After a bit of a scare discovering that a few of our critical files were not getting backed up, and with various system administration things starting to cross from annoying into the category of downright emergencies, I am going to spend a few days focused on improving our network infrastructure.
All of our backups are done to hard drives, not tapes. It's not that much more expensive than tape, and it's a lot more convenient. For example all our workstations and laptops are backed up using Veritas NetBackup Pro which creates hard-drive based backups on a server. Anyone can browse the last 5 versions of any file on their hard drive and instantly restore it; if a complete system is lost NetBackup does "bare metal restore", and, the part I like best -- if two people have the same file it is only stored once. This saves gigs and gigs of space because almost every machine here has the same OS files, the same development environment, the same full text of MSDN, etc. Servers are backed up over the Internet using Dantz Retrospect, also to a hard drive at a different location. Retrospect has the advantage of supporting "open file backup" on SQL Server databases, backing them up while they're running. As far as I can tell, this relies on an underlying feature of Windows 2000 which allows you to make virtually instantaneous, atomic copies of any open file (Windows does this using "Copy on Write," where the file is simply marked as being "copied," the copy itself doesn't take place until one copy is written to, and then only on a sector-by-sector basis). Dantz has the disadvantage of some architectural decisions that reflect its Macintosh heritage which do not really make sense... for example, rather than the traditional Windows server model of having two apps -- an invisible service and a management console which controls that service -- there's just one app. This means you can only run one management console and if you lose it (e.g. someone else is running it in a different session) you can't get in, requiring drastic process killing or rebooting. And the number of new concepts you need to learn to set up simple server backups is astonishing... it took me way too long to get things set up and then it took several weeks of occasional tinkering to get it to work, and even then it seems to get flaky and decide it doesn't want to backup and doesn't want to tell anyone that it doesn't want to backup, so I have a weekly scheduled task to kick the sucker. Somewhat frustrating but I have no experience with other server backup products and suspect the others are just as bad.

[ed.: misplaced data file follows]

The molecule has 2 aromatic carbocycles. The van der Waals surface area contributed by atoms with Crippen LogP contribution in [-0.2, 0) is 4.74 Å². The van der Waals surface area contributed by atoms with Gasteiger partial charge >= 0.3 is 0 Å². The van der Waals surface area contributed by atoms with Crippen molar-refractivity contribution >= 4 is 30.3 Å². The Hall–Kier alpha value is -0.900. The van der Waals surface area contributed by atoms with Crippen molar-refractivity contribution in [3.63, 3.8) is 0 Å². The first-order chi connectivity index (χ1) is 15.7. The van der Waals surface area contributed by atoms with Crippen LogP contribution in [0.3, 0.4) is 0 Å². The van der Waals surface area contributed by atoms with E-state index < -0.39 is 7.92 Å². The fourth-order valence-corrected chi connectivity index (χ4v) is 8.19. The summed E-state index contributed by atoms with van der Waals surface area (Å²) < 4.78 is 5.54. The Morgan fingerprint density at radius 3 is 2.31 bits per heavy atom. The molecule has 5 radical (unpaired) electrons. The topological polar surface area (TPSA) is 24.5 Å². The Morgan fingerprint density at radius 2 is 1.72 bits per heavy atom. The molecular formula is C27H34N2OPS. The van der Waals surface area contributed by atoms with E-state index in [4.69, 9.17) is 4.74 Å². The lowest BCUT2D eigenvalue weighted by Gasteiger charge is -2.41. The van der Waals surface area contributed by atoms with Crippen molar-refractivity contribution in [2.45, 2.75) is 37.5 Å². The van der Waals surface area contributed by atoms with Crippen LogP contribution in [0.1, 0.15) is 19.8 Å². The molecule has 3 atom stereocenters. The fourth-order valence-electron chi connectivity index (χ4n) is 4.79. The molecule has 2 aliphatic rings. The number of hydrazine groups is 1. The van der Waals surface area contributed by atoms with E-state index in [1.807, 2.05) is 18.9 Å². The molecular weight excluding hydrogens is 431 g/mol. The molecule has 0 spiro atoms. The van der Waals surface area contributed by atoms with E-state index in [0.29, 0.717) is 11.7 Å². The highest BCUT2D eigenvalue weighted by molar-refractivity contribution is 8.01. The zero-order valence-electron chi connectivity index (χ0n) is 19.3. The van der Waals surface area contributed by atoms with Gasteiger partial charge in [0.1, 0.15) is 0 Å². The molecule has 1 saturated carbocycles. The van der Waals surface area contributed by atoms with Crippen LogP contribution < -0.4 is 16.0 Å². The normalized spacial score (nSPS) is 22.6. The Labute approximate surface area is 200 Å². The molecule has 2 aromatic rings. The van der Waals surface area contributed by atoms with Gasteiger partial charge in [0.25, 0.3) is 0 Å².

I just woke up to the fact that we were paying about $6/GB for disk storage on Dell SCSI RAID arrays, and for backup media I don't need SCSI and I don't need RAID, so I'm going to try a LaCie Big Disk Drive connected to the backup server over USB 2.0 which is about $1.20/GB.
So far there are 136 people registered at Meetup.com. London, Toronto, and Dublin have passed the threshold of 5 members for meetings to actually be held. I was thinking it might be fun to pick the city with the most people on this list for my next vacation.
You’re reading Joel on Software, stuffed with years and years of completely raving mad articles about software development, managing software teams, designing user interfaces, running successful software companies, and rubber duckies.
I’m Joel Spolsky, co-founder of Fog Creek Software, a New York company that proves that you can treat programmers well and still be highly profitable. Programmers get private offices, free lunch, and work 40 hours a week. Customers only pay for software if they’re delighted. We make Trello, easy web-based collaboration software, FogBugz, an enlightened bug tracking and software development tool, and Kiln, a distributed source control system that will blow your socks off. I’m also the co-founder and CEO of Stack Exchange. More about me.